The Times asked all 50 states and Washington, D.C., to provide data on breakthrough infections, hospitalizations and deaths of fully vaccinated people, roughly spanning back to the first months of the vaccination campaign at the end of 2020 and beginning of 2021. Many of the states provided data through June or July, which may not account for the recent surge in Delta variant infections. In every state providing information, hospitalizations and deaths among fully vaccinated people accounted for a small minority of the totals.
Forty-four states, plus Washington, D.C., shared some breakthrough hospitalization or death information with The Times, though some provided only two months or less of records. Those states — Connecticut, Hawaii, Maryland and Wyoming — were excluded from the analysis. Three additional states — Iowa, Missouri and Pennsylvania — said they were unable to provide data on breakthroughs because their own systems did not effectively track them. Florida, Kansas and New York did not provide any data on breakthrough hospitalizations or deaths.
The states define breakthrough cases in different ways and provided data for different periods, so exercise caution when making comparisons. Some count fully vaccinated people who tested positive for the virus, even if they had no symptoms, while others do not. Some considered a case a breakthrough only if the person had been fully vaccinated for 14 days or more. Some states said that they did not know the hospitalization status of all of their breakthrough infections or that they only received data from a subset of hospitals. Some states said their breakthrough data was preliminary and subject to change.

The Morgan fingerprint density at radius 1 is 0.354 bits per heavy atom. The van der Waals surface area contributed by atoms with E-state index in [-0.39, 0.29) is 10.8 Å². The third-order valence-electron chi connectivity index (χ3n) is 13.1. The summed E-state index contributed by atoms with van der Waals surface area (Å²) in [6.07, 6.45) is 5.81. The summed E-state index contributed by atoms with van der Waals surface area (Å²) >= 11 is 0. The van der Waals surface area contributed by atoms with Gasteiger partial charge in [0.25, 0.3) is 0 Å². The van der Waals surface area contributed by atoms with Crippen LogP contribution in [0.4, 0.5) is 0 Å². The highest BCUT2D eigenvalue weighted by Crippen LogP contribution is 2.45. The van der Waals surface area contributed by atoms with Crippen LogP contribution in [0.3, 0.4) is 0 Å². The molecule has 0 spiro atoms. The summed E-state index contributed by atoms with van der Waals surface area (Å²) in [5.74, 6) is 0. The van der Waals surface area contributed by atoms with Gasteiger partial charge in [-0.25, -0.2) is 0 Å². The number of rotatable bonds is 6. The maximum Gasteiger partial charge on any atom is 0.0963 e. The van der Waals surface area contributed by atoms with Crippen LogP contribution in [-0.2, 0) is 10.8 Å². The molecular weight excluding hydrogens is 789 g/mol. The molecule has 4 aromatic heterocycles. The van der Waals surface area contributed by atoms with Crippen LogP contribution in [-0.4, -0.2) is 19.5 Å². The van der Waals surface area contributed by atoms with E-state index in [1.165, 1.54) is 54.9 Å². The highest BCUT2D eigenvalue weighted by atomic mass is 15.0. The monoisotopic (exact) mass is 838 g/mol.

Some hospitalizations and death records lacked vaccine status altogether. Data for individuals who were not fully vaccinated includes partially vaccinated people, unvaccinated people, and people with unknown vaccination status.
The Times used data reported by hospitals to the Department of Health and Human Services for new Covid-19 hospital admissions to calculate total hospitalizations in each state across the same time period, as well as to calculate the number of hospitalized people in each state who were not fully vaccinated. The data can overestimate the amount of people hospitalized if the same person is admitted to a hospital multiple times, and the data can lag. The Times counted confirmed and probable virus hospitalizations in adults and children. For Rhode Island, the Times used total hospitalization data provided by the state instead of federal data because it was more complete.
The analysis used state data for total Covid-19 deaths when it was possible to do so. If it was not available, The analysis used death data from The New York Times coronavirus database.
The rates for fully vaccinated and not fully vaccinated groups were calculated from the average number of people in each group across all days within the period for which data was provided. Because only a total number of breakthrough hospitalizations or deaths for the entire period was available, rates cover different periods for each state. Rate calculations are based on the entire fully vaccinated and not fully vaccinated population, not any measure of who has been exposed to Covid-19.